One the primary roles of women in conscription was in the recruiting and campaigns. They would often be on posters or in the posts. They would be positioned during this time as vulnerable, perhaps with children, and be made out to be weak, and therefore in need of protection. One quote from one photos even recounts, 'Any right—minded woman would rather be a mother or sister of a dead hero than of a living shirker.' Women during World War I were also a huge pacifist movement often going through great deals to hold out for peace. Once again, they portrayed themselves as wives, sisters, sweethearts or mothers. Women often did less dangerous jobs that needed to be done for instance visiting and healing wounded soldiers. Often, they would hold small or confectionery sales, such as sold buttons on button days, rattled collection boxes on collection days, organised fetes, baked cakes, put together 'comfort parcels' and, above all they knitted. Quite a few women looked to take a greater part in the more war related activities. This included cooking, stretcher bearing, drivers, interpreters and munitions workers. However the government did not allow it.

The referendum processEdit

Prime Minister Billy Hughes hosted a referendum on 28 October 1916. His campaign for conscription was supported by the major newspaper companies and other media. It was also supported by most of the Commonwealth Liberal Party including the Liberal state premiers, by the major Protestant churches and the Universal Service League, which had many prominent Australians as members. The result was that there were 1,087,557 votes in favour and 1,160,033 in opposition. The failed referendum led to Prime Minister Billy Hughes losing his seat in the Australian Labor Party.

Daniel MannixEdit

Daniel Patrick Mannix (4 March 1864 – 2 November 1963), Irish-born Australian Catholic archbishop, was one of Australia's biggest influences in the 20th century. He was extremely passionate about what he thought. During World War I he stated that it was all "just an ordinary trade war", for this he was denounced and even categorised as a traitor. He was one of the people who campaigned against Prime Minister Hughes when his referendum for conscription failed. He went through with his argument religiously and when the Labor Party split he participated in supporting the Catholic side of the anti-conscription debate. Through this he encouraged the political endeavours of James Scullin, Frank Brennan, Joseph Lyons and, later, Arthur Calwell.

Billy HughesEdit

Hughes was the Prime Minister in seat at the time of World War I 1916. In 1917 he visited the war front. Hughes was a strong supporter of establishing Australia as a strong and significant country and thought that Australia's participation in World War I was in that case mandatory. In between the dates of July and August 1916, there was a loss of 28,000 men and Generals Birdwood and White of the Australian Imperial Forces impressed upon Hughes that conscription was needed for Australia to continue impacting the war sufficiently. At this time, Hughes was the leader of the Labor Party. When he proposed the idea for conscription two-thirds of his party disagreed with his views. Hughes, however, knew that he did not need to create a new law but could just amend the old one to include conscription. As a result, on 28 October 1916, an advisory referendum was held to decide whether the community of Australia supported conscription. The vote was rejected and Hughes was sacked from the Labor Party. Hughes acted quickly to take his supporters in parliament and form the National Labor Party at the end of 1916. This enabled him to briefly form a government with the support of the Deakinite Liberal opposition. Early in 1917, the two then merged into the Nationalist Party of Australia and won the May election, with Hughes pledging to resign if again defeated at the plebiscite in December that year. The question was defeated by a yet greater margin this time and Hughes did resign, only to be reinstated as Prime Minister by the Governor General.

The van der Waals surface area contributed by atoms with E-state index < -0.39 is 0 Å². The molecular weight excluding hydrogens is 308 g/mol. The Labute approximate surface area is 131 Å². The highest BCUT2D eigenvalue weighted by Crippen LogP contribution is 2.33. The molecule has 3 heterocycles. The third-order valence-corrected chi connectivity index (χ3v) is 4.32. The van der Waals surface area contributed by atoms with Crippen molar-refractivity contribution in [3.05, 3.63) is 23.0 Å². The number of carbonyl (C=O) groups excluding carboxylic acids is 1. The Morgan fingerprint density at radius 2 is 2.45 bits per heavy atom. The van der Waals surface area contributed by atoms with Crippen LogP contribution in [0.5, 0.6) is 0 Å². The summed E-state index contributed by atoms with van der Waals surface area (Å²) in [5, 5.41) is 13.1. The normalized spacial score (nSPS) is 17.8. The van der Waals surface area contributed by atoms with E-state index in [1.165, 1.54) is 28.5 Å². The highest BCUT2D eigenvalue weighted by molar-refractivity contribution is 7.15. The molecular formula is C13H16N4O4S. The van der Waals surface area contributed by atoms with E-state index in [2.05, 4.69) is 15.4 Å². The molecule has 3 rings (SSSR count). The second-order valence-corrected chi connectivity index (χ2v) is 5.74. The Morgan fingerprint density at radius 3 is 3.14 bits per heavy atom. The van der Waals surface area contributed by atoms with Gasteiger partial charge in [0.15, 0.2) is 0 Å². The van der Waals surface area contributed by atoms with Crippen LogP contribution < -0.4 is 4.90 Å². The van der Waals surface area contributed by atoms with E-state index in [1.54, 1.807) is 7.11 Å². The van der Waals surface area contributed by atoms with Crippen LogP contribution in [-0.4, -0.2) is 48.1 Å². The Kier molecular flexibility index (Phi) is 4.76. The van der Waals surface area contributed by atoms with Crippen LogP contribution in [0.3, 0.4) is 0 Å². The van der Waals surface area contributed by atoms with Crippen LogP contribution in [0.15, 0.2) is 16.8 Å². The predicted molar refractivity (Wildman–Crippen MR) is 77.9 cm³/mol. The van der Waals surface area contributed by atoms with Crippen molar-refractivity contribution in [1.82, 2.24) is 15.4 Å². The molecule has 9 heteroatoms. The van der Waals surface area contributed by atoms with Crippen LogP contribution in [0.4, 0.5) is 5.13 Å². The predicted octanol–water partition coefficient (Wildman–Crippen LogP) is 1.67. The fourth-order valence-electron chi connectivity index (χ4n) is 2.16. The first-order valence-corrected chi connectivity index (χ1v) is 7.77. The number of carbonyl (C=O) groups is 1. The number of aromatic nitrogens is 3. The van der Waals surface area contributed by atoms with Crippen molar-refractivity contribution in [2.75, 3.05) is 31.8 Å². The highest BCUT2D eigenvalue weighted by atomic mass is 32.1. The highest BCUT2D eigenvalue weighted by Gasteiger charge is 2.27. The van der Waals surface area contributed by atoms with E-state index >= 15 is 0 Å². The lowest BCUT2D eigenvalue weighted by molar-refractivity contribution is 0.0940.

See alsoEdit


  1. ^ "Universal military training in Australia, 1911–29 – Fact sheet 160". National Archives of Australia. Retrieved 16 June 2013.
  2. ^ "Conscription during the First World War, 1914–18". Australian War Memorial. Retrieved 12 June 2013.
  3. ^ "Conscription referendums, 1916 and 1917 – Fact sheet 161". National Archives of Australia. Retrieved 16 June 2013.
  4. ^ Australia Through Time (2004 ed.). Random House Australia Pty Ltd. pp. 207–210, 213. ISBN 0 75931 002 5.
  5. ^ National Archives of Australia. "Universal military training in Australia, 1911–29 – Fact sheet 160". Retrieved 28 June 2016.

Further readingEdit